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Lilly buys biotech firm Disarm Therapeutics for $135m

Deal could eventually be worth up to $1.36bn

Eli Lilly is set to acquire private biotech company Disarm Therapeutics for an initial upfront payment of $135m, with a focus on developing treatment for neurological diseases.

Disarm’s focus is on the development of a new class of disease-modifying therapeutics for patients with axonal degeneration, which is indicated in a number of neurological disease and is known to cause severe sensory, motor and cognitive symptoms.

The biotech is working on the development of novel, potent inhibitors of the SARM1 protein. Disarm’s scientific founders – Jeffrey Milbrandt and Aaron DiAntonio – discovered that the SARM1 protein is a central driver of axonal degeneration, and Disarm’s SARM1 inhibitors are designed to directly prevent the loss of axons – the long cable of nerve cells that send out electrical impulses.

Lilly is set to acquire Disarm for an upfront payment of $135m, with shareholders set to be eligible for an additional $1.225bn in further payments for potential development, regulatory and commercial milestones resulting from successful new medicines resulting from the acquisition.

Once the acquisition is completed, Lilly will have access to Disarm’s arsenal of SARM1 inhibitors and will be able to advance them into preclinical and clinical development.

The ultimate aim will be to develop breakthrough treatment for patients with peripheral neuropathy and other neurological disease, including multiple sclerosis and amyotrophic lateral sclerosis (ALS).

"The scientific team at Disarm discovered an important and highly promising approach to combat axonal degeneration,” said Mark Mintun, vice president of pain and neurodegeneration research at Lilly.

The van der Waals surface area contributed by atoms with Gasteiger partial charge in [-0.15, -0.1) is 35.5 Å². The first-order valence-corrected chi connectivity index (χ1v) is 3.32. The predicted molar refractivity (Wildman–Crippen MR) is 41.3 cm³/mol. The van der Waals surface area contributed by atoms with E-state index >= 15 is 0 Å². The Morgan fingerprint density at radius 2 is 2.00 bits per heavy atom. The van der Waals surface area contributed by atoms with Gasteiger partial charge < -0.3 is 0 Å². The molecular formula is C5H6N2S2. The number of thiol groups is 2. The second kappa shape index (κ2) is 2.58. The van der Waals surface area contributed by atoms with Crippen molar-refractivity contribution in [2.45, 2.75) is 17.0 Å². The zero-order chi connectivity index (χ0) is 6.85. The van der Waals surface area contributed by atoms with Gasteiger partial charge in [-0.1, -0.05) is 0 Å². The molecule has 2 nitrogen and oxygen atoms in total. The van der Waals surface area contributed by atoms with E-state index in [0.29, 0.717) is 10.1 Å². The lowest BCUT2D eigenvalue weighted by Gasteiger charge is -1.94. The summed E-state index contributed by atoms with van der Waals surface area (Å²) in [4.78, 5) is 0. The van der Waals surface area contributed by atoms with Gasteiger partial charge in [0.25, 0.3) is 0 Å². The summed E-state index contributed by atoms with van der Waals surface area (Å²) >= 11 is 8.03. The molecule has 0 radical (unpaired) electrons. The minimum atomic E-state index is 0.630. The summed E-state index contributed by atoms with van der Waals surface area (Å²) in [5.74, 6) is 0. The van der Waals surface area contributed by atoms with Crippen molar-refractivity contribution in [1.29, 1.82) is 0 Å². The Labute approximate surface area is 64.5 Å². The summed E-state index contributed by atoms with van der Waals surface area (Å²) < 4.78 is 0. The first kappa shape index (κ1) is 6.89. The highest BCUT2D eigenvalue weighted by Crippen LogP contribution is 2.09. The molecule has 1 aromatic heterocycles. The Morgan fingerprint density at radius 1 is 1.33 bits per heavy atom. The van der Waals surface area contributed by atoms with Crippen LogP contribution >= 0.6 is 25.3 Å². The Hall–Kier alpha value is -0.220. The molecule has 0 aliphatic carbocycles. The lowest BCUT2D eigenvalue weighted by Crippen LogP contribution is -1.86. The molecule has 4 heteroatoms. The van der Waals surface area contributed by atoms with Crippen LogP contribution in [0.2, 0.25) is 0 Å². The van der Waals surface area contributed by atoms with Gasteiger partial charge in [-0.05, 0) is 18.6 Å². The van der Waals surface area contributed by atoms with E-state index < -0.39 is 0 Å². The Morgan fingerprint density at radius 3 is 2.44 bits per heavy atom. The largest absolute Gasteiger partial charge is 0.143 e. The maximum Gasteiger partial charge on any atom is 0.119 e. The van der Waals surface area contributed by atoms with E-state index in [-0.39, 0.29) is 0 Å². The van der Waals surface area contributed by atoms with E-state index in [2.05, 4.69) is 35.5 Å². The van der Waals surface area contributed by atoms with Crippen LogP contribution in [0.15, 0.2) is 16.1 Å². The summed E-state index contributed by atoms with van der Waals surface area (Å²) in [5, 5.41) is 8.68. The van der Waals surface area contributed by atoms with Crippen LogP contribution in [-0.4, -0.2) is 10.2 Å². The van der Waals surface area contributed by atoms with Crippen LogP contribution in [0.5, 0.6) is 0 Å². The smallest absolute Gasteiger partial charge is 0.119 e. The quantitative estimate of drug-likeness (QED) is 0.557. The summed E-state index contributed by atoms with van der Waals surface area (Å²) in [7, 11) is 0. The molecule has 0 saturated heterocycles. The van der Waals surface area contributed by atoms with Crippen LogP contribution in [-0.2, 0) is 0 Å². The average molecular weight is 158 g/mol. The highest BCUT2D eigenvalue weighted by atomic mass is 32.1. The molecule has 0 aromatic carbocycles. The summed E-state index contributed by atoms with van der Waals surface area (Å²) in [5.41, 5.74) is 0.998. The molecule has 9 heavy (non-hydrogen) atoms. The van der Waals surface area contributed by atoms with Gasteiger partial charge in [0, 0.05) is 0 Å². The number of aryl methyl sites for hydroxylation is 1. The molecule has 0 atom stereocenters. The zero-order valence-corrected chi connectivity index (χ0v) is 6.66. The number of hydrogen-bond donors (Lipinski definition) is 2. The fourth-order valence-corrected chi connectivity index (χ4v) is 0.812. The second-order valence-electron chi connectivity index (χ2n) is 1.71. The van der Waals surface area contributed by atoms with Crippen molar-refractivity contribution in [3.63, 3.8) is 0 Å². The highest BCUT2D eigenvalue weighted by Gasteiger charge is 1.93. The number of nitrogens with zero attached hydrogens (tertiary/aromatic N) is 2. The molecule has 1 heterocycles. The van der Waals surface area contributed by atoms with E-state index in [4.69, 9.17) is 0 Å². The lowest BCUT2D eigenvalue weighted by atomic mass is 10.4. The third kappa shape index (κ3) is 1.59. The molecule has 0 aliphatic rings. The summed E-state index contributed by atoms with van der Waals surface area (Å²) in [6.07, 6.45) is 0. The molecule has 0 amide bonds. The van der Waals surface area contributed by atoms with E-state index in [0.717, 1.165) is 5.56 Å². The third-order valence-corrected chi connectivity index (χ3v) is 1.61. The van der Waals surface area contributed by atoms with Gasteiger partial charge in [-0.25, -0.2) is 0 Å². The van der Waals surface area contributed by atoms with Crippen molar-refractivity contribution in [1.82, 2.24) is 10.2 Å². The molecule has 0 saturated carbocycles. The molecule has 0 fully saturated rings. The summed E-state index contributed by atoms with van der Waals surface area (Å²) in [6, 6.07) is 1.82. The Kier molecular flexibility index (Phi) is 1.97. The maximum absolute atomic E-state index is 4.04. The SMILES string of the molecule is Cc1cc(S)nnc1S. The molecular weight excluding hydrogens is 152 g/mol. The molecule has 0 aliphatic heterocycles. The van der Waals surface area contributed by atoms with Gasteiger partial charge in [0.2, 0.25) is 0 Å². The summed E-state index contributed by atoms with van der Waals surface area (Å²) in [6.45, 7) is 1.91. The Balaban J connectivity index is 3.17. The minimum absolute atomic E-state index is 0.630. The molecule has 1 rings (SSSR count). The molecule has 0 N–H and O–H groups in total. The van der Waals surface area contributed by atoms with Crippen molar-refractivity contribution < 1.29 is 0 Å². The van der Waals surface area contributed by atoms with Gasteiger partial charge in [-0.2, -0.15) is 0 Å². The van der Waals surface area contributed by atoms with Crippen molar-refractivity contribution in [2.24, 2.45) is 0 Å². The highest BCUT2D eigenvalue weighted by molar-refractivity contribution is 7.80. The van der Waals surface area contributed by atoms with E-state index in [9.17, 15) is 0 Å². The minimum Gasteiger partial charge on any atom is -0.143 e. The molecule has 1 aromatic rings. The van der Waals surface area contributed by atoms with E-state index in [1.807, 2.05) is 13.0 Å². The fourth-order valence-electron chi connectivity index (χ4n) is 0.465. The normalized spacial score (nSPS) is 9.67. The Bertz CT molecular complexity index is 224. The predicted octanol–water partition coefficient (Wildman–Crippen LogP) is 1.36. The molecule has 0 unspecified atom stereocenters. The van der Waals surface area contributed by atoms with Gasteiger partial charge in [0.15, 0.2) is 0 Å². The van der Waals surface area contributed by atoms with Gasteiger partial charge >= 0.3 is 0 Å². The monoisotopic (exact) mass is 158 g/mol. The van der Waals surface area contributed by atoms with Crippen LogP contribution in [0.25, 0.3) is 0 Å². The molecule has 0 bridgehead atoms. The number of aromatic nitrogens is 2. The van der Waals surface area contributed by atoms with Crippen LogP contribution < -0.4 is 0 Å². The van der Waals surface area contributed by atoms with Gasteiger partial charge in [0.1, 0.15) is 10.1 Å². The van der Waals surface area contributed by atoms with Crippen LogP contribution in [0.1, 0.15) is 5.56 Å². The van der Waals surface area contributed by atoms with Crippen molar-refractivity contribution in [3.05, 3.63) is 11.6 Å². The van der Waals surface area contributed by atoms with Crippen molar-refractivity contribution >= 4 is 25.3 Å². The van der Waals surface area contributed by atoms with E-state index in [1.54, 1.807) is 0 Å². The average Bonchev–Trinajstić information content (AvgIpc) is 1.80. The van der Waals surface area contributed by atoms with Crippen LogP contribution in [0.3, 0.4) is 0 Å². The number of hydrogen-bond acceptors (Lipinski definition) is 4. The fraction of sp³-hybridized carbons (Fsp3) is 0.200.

“We will move quickly to develop their SARM1 inhibitors into potential medicines for peripheral neuropathy and neurological diseases, such as ALS and multiple sclerosis," he added.

Lilly has previously tried its hand in neurodegeneration therapy development, but took a serious hit earlier this year when its promising potential Alzheimer’s disease treatment failed in a phase 3 trial.

The anti-amyloid candidate, solanezumab, failed to improve outcomes for patients with dominantly inherited Alzheimer’s disease (DIAD) in a trial readout earlier this year.

Solanezumab works by binding to soluble amyloid beta, allowing it to be cleared from the body before the amyloid plaques that characterise Alzheimer’s are formed in the brain.

"Disarm's innovative approach to treating axonal degeneration holds tremendous promise for addressing a wide spectrum of neurological diseases, and we have made significant strides toward enabling potentially transformative therapies," said Alvin Shih, chief executive officer of Disarm.

Article by
Lucy Parsons

16th October 2020

From: Sales



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